Procurement project aims to consolidate systems

Untangling the “spaghetti mess” of how goods and services are purchased across campus has the potential to create significant savings in both dollars and people time, but it is one of the circumstances where the U of S will have to spend money in order to save money.

Gwen Miller, a financial analyst in the Financial Services Division who has spent the past year examining current procurement processes, said buying takes place "in a tremendously complex environment that depends on what you're buying, how much it costs, who you're buying it from and even who you work for. We really have six different procurement systems … because colleges or units feel they have their own particular needs and have developed their own system. It's not unique to the U of S; it's a university-type culture but as a result, we have no detailed picture of what we're buying at what cost."

Procurement was initially identified as an area of focus when the university began the Service and Process Enhancement Project (SPEP) in 2010. That project has since become part of the effort to trim the university's operating budget by $44.5 million. When SPEP began, consultants Pr icewat e rhous eCooper s estimated that streamlining the procurement system could save $2.5-4 million annually, a figure Miller believes is in the ballpark.

With colleges and units handling purchasing through various and unconnected systems, Miller said the university can only determine how much it spends annually with each of its 18,000 vendors "but we don't necessarily know how much of a specific item we bought across the university. Because the systems are unconnected, we can't mine them for that information." And because various entities are making purchases independently, they may be paying different prices for the same goods or services.

"It's concerning," said Miller, "but it's only part of the picture."

That other part is that last spring, the provincial auditor directed the university to tighten its internal controls on purchasing, she explained. As a result, standing orders for purchases were eliminated and purchases are being made using purchase cards (PCards) and standard purchase orders. "But that has created a tremendous burden for people" in terms of time spent on paperwork. It is hard to attach a dollar value to people's time, she said, but "if streamlining the system can save a researcher time that she or he would have spent reconciling a PCard statement, I think that's valuable."

Miller pointed out the university's integrated plan calls for effective stewardship of institutional resources, and that government and research funding agencies "want value for money."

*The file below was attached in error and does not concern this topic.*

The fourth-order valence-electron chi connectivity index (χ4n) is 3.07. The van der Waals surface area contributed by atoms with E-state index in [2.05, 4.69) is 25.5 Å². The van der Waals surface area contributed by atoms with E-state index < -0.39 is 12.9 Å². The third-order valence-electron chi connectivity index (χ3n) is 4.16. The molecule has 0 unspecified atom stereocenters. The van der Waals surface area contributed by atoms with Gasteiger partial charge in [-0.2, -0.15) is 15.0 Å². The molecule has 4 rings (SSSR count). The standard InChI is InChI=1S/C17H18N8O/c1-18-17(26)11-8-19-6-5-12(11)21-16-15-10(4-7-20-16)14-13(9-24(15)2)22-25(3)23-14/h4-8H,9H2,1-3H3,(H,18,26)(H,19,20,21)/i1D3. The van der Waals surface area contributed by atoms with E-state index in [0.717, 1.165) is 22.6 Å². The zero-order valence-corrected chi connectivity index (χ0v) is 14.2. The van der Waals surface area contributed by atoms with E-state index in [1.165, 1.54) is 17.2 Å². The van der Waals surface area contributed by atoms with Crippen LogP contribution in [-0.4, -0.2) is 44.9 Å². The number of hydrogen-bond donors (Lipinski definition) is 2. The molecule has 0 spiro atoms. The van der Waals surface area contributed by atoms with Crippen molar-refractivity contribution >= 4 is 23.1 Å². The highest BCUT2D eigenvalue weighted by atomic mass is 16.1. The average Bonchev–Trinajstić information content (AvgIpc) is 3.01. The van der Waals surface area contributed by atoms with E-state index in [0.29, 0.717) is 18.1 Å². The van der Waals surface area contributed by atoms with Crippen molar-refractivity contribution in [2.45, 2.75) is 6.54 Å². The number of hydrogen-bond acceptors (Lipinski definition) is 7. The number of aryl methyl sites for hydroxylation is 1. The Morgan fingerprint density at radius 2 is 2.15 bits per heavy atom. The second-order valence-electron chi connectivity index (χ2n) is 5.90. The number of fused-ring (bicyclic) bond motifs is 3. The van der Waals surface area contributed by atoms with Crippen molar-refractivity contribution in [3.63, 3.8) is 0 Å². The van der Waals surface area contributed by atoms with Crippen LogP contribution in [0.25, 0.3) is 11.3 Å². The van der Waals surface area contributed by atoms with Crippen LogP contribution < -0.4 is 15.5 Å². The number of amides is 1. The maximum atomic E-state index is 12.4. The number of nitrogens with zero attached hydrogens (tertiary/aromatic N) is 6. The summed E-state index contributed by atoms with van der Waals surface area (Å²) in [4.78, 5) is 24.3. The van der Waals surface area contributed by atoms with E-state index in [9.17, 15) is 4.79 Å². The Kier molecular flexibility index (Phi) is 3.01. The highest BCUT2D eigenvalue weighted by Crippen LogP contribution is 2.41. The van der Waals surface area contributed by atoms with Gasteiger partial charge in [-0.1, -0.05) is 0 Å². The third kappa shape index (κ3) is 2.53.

With the problems identified, Miller's efforts have turned to finding a software solution that will connect procurement seamlessly across campus. She said she will meet with college and unit representatives to document processes, do some measurements, and ask for suggestions about what improvements can be made. "Those comments will help us find the right software."

Miller is building the business case to show that investment in a new system— up to $500,000 per year—will realize significant savings. A proposal is expected to be ready for consideration by the Provost's Committee on Integrated Planning and the Board of Governors by March.

Any change to the procurement process "will touch a lot of people," particularly the 1,000 current PCard users, she said, but the real benefit comes in what Miller called strategic sourcing – using the university's massive buying power to get the best possible price from vendors. She used lab supplies as an example.

Last year, the university spent about $9 million on lab supplies from 1,533 different vendors. "We know there's a high markup on lab supplies so if we can use a competitive bid and say that we're going to spend $9 million with the winner this year, we can then negotiate a great discount. We understand that everybody on campus wants to do their own thing but we really need to work together. When we do that, we can be stronger."

In addition to using group buying to get the best pricing, a procurement software system will ease the paperwork and time burden. "It will be almost like online shopping but with direction to our preferred vendors and our pricing." Users will log in and create an electronic requisition, which can then be sent electronically for approval. The information from the requisition flows automatically into a purchase order, and the vendor sends an electronic invoice. Once the purchaser confirms receipt of the goods, the vendor is paid. "There's no reconciliation because it's done as the process unfolds," explained Miller. "That eliminates all this chasing of paper and, as a bonus, it's sustainable."

Miller stressed that procurement should not simply be the concern of PCard holders or financial analysts. "Everybody on campus either buys or consumes goods and services. Other than salaries, this is where the university's money goes."

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